SHort term? RIPE for manipulation, be careful.


Can be found at the BOTTOM of this blog for Elliott Wave Theory.

Very interesting and FREE WEEK is coming click on any news story or link I provided to access your FREE week of EWT analysis coming NOV 3rd.



Listen to the Markets

By John H. Makin
Posted: Friday, October 22, 2004
AEI Online
Publication Date: November 1, 2004

This essay is also available in Adobe Acrobat PDF format.
Market behavior in 2004 has defied most predictions. Interest rates and stock prices have dropped--the reverse of most forecasts at the start of the year. The dollar has been broadly trendless despite a rising and "unsustainable" current account deficit that was supposed to have pushed it down. And, of course, the price of oil, which was widely expected in January-not to mention February, March, April, May, and June--to drop back below $30 per barrel has risen relentlessly to well above $50 per barrel.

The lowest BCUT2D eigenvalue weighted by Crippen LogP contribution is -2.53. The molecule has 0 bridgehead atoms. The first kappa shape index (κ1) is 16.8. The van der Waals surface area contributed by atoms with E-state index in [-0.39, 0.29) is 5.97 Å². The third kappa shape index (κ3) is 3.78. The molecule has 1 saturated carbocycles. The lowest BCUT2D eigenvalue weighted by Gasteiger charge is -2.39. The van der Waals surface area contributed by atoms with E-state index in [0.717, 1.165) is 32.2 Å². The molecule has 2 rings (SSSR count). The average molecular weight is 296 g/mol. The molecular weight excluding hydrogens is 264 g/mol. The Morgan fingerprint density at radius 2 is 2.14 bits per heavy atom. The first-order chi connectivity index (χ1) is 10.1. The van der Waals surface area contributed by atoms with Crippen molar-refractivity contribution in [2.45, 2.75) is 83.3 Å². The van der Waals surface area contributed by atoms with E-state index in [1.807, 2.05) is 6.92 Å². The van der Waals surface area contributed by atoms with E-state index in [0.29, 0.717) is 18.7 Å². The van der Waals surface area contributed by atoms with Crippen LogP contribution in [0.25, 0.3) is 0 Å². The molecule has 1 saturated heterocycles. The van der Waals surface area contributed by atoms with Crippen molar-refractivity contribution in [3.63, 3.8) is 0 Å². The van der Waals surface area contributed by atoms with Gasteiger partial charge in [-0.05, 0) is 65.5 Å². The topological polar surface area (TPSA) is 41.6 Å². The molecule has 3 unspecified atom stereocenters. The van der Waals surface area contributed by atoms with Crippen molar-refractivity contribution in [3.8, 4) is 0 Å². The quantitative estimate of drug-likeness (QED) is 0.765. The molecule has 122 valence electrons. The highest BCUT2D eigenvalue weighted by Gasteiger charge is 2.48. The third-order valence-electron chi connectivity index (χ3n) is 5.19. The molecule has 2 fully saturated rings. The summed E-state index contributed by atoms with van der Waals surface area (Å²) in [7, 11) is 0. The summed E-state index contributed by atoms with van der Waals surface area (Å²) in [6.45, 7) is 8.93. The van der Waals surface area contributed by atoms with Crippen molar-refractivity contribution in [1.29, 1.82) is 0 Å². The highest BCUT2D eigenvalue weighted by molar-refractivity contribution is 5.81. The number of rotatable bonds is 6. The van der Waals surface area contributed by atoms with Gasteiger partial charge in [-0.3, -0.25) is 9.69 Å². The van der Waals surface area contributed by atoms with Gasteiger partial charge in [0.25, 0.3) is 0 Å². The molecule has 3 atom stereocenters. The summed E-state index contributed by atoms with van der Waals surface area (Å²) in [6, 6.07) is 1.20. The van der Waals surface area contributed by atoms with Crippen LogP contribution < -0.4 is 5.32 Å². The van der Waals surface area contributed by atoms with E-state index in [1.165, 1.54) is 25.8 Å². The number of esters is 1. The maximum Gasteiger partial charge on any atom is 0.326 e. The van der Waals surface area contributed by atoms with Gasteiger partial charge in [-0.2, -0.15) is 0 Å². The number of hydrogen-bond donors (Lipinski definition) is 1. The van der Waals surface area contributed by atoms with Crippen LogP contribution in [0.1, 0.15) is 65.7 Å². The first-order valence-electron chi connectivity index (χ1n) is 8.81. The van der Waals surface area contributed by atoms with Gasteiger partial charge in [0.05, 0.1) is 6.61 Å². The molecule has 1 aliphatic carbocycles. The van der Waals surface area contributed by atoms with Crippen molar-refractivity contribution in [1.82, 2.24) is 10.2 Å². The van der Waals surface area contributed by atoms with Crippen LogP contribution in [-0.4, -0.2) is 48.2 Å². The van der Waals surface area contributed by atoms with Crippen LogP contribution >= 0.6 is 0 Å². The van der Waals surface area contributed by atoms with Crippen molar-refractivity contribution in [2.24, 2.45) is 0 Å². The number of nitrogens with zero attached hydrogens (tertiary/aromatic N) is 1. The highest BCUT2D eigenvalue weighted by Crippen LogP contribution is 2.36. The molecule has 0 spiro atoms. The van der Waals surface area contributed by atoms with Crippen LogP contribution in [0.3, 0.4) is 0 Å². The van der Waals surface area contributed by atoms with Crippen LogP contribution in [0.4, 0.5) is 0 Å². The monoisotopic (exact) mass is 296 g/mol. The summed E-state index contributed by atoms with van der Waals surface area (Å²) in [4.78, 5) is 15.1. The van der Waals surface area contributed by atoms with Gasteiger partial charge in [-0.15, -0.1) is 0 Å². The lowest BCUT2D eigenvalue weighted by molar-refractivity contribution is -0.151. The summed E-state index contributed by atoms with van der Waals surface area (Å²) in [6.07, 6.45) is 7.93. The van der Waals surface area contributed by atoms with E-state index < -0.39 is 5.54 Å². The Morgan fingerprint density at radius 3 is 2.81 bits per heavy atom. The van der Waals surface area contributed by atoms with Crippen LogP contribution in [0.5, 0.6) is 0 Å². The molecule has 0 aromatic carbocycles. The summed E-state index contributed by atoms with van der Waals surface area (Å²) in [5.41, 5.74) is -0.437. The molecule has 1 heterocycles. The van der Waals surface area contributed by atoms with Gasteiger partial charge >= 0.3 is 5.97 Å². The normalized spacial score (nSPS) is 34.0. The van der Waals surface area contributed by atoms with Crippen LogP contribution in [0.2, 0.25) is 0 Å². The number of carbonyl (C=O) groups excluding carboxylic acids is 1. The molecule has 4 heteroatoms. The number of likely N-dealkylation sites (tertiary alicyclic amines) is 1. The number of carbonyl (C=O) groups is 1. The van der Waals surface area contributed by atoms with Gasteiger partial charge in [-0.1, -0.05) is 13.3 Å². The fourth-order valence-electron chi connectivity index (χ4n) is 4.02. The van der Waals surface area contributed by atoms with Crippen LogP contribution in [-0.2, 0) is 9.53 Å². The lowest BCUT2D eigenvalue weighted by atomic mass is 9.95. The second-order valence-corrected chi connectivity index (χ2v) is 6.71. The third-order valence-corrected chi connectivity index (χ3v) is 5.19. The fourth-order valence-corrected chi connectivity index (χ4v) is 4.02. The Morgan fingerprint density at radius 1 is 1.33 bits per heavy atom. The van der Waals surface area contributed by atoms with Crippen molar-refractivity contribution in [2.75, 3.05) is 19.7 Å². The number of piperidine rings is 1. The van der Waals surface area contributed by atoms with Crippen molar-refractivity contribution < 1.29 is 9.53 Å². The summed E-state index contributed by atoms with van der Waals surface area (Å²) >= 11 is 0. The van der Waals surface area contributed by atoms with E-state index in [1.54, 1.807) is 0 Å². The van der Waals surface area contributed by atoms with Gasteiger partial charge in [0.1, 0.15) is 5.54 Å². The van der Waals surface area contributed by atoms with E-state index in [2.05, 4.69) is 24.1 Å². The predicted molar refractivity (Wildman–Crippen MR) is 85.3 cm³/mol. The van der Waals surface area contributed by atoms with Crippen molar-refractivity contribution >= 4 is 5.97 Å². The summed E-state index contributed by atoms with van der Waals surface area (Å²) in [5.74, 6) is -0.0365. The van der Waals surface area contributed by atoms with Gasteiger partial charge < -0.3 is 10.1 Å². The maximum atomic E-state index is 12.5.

Accompanying all of this supposedly bizarre market behavior has been a path of the U.S. and global economies that has not followed the script at the beginning of the year. Last year's deflation scare turned into a brief inflation scare during the second quarter, and by July the Federal Reserve was predicting second-half 2004 growth of well over 5 percent. As expectations for inflation and growth have drifted lower since mid-year, the Fed has boosted its interest rate (the federal funds rate) by 75 basis points and appears ready to adopt another 25-basis-point increase on November 10.